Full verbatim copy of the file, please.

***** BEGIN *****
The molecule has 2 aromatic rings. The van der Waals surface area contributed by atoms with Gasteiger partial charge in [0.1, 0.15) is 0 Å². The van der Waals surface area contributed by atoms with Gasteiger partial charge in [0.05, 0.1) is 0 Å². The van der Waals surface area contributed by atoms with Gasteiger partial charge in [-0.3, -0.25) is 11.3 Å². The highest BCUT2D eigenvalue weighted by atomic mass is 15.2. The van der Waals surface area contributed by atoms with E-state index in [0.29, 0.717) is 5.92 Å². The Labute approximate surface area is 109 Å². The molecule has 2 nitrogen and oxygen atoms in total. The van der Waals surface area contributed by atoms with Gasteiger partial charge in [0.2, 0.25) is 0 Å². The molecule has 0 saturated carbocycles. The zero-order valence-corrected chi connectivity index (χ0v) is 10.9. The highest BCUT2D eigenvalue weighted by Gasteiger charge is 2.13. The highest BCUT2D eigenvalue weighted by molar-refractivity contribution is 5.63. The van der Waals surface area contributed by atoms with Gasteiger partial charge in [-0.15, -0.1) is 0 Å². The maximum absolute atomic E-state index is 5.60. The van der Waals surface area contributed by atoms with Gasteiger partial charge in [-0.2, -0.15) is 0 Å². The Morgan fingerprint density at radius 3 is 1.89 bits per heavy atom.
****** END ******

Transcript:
The molecule has 2 aromatic rings. The van der Waals surface area contributed by atoms with Gasteiger partial charge in [0.1, 0.15) is 0 Å². The van der Waals surface area contributed by atoms with Gasteiger partial charge in [0.05, 0.1) is 0 Å². The van der Waals surface area contributed by atoms with Gasteiger partial charge in [-0.3, -0.25) is 11.3 Å². The highest BCUT2D eigenvalue weighted by atomic mass is 15.2. The van der Waals surface area contributed by atoms with E-state index in [0.29, 0.717) is 5.92 Å². The Labute approximate surface area is 109 Å². The molecule has 2 nitrogen and oxygen atoms in total. The van der Waals surface area contributed by atoms with Gasteiger partial charge in [0.2, 0.25) is 0 Å². The molecule has 0 saturated carbocycles. The zero-order valence-corrected chi connectivity index (χ0v) is 10.9. The highest BCUT2D eigenvalue weighted by Gasteiger charge is 2.13. The highest BCUT2D eigenvalue weighted by molar-refractivity contribution is 5.63. The van der Waals surface area contributed by atoms with Gasteiger partial charge in [-0.15, -0.1) is 0 Å². The maximum absolute atomic E-state index is 5.60. The van der Waals surface area contributed by atoms with Gasteiger partial charge in [-0.2, -0.15) is 0 Å². The Morgan fingerprint density at radius 3 is 1.89 bits per heavy atom.